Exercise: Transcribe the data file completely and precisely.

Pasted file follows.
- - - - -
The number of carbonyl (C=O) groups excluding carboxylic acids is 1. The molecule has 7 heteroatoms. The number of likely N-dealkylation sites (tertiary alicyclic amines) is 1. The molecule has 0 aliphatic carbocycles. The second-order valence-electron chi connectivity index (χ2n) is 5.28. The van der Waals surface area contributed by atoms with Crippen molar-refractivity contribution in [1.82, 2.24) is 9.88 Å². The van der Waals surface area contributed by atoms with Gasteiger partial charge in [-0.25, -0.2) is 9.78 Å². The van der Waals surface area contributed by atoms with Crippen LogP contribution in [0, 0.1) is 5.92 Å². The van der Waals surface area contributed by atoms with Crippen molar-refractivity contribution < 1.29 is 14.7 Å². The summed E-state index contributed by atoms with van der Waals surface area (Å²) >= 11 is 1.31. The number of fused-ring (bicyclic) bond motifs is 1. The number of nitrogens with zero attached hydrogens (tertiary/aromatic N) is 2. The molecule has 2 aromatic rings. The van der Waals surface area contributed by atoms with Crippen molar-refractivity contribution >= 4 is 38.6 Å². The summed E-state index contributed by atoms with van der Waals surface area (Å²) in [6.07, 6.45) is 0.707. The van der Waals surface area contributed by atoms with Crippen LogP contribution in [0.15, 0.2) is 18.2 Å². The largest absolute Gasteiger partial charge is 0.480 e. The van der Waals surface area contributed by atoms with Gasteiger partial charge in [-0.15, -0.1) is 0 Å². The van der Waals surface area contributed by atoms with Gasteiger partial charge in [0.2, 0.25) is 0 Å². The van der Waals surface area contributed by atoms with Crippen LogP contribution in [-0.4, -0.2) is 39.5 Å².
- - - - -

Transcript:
The number of carbonyl (C=O) groups excluding carboxylic acids is 1. The molecule has 7 heteroatoms. The number of likely N-dealkylation sites (tertiary alicyclic amines) is 1. The molecule has 0 aliphatic carbocycles. The second-order valence-electron chi connectivity index (χ2n) is 5.28. The van der Waals surface area contributed by atoms with Crippen molar-refractivity contribution in [1.82, 2.24) is 9.88 Å². The van der Waals surface area contributed by atoms with Gasteiger partial charge in [-0.25, -0.2) is 9.78 Å². The van der Waals surface area contributed by atoms with Crippen LogP contribution in [0, 0.1) is 5.92 Å². The van der Waals surface area contributed by atoms with Crippen molar-refractivity contribution < 1.29 is 14.7 Å². The summed E-state index contributed by atoms with van der Waals surface area (Å²) >= 11 is 1.31. The number of fused-ring (bicyclic) bond motifs is 1. The number of nitrogens with zero attached hydrogens (tertiary/aromatic N) is 2. The molecule has 2 aromatic rings. The van der Waals surface area contributed by atoms with Crippen molar-refractivity contribution >= 4 is 38.6 Å². The summed E-state index contributed by atoms with van der Waals surface area (Å²) in [6.07, 6.45) is 0.707. The van der Waals surface area contributed by atoms with Crippen LogP contribution in [0.15, 0.2) is 18.2 Å². The largest absolute Gasteiger partial charge is 0.480 e. The van der Waals surface area contributed by atoms with Gasteiger partial charge in [-0.15, -0.1) is 0 Å². The van der Waals surface area contributed by atoms with Gasteiger partial charge in [0.2, 0.25) is 0 Å². The van der Waals surface area contributed by atoms with Crippen LogP contribution in [-0.4, -0.2) is 39.5 Å².